Rabat - Spain and Germany agreed Saturday to push for an integrated EU policy on migration and boost funding for “border” countries.
Rabat – Spain and Germany agreed Saturday to push for an integrated EU policy on migration and boost funding for “border” countries.
Meeting August 11 in the southern Spanish region of Andalusia, Germany’s Chancellor Angela Merkel and Spain’s Prime Minister Pedro Sanchez called for “a united European front” to face the “concerning” challenges of the recent massive human flows to the European Union.
The two European leaders agreed on shared policy to stem the flow of irregular migrants but also to ease the regularization process for refugees and asylum seekers. The pair also finalized a landmark bilateral deal.
Under the terms of the bilateral agreement, refugees who reach Germany but have already been registered in Spain can be returned to the country within 48 hours.
The German chancellor lauded the bilateral agreement, expressing satisfaction with what she said aimed to achieve “a fair distribution system.”
Regarding the continental agenda, both leaders championed the cause of a “firm” but welcoming EU policy on migration, which they described as a global humanitarian crisis. “Germany and Spain are counting on European solutions,” the German leader said, explaining that EU countries with the highest numbers of migrant arrivals—especially Spain, Greece, and Italy—need greater help and support from the EU.
“No country can be exempt from this challenge,” Merkel asserted. “The racist tendencies we’re seeing, regrettably, in all member countries is something we have to fight against.”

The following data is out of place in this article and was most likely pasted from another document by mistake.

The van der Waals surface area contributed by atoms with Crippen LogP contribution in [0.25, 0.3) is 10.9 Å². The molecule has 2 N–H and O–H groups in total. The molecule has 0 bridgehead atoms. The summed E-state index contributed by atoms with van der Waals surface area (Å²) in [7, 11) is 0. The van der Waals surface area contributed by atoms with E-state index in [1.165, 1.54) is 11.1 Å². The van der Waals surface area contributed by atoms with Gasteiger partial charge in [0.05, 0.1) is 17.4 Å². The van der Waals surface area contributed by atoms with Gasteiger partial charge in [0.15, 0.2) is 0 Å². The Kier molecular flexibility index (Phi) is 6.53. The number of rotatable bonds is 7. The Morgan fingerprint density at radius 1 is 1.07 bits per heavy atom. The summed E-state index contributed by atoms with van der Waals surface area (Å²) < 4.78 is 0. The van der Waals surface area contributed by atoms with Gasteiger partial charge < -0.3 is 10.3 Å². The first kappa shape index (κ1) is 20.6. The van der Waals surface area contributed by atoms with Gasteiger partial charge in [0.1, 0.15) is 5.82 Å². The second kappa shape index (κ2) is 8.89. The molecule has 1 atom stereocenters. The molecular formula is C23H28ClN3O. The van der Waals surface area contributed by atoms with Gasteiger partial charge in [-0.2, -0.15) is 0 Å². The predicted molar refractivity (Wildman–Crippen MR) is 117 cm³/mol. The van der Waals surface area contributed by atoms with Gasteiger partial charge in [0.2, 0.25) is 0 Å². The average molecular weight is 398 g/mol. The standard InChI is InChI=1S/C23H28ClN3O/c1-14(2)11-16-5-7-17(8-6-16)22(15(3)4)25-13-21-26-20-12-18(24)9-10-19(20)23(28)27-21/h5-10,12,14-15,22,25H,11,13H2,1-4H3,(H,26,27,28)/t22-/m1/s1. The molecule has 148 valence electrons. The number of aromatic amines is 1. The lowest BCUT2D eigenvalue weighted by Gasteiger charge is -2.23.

Boosting cooperation with third parties
Of EU members’ cooperation with third parties, Merkel said: “We have to intensify our support for Morocco and Tunisia. They are border countries and they need our help.”
While also calling for more engagement from EU member states, the Spanish prime minister drew attention to the role that non-EU partners play in helping secure the continent’s external borders. He pledged more EU financial support for Morocco and Tunisia, but underlined the need to address the roots of the crisis in origin and transit countries.
“Fourteen kilometers separate the coast of Spain—and therefore Europe—from those of North Africa but there is an infinitely greater distance in terms of development,” Sanchez said. “Reducing the depth of this abyss of inequality must be one of the main tasks of the European Union.”
Merkel said negotiations with Italy and Greece are ongoing to achieve similar agreements to the one obtained on Saturday.
The talks come amid a tempest of scathing criticism that recently targeted Europe’s “appalling” and “deadly” policy on migration.
On Wednesday, August 8, Amnesty International published a report that blamed populist and anti-migrant rhetoric in a number of EU states for the EU’s “reprehensible” and deadly policies that it claimed were responsible for the death of 721 migrants at sea between June and July.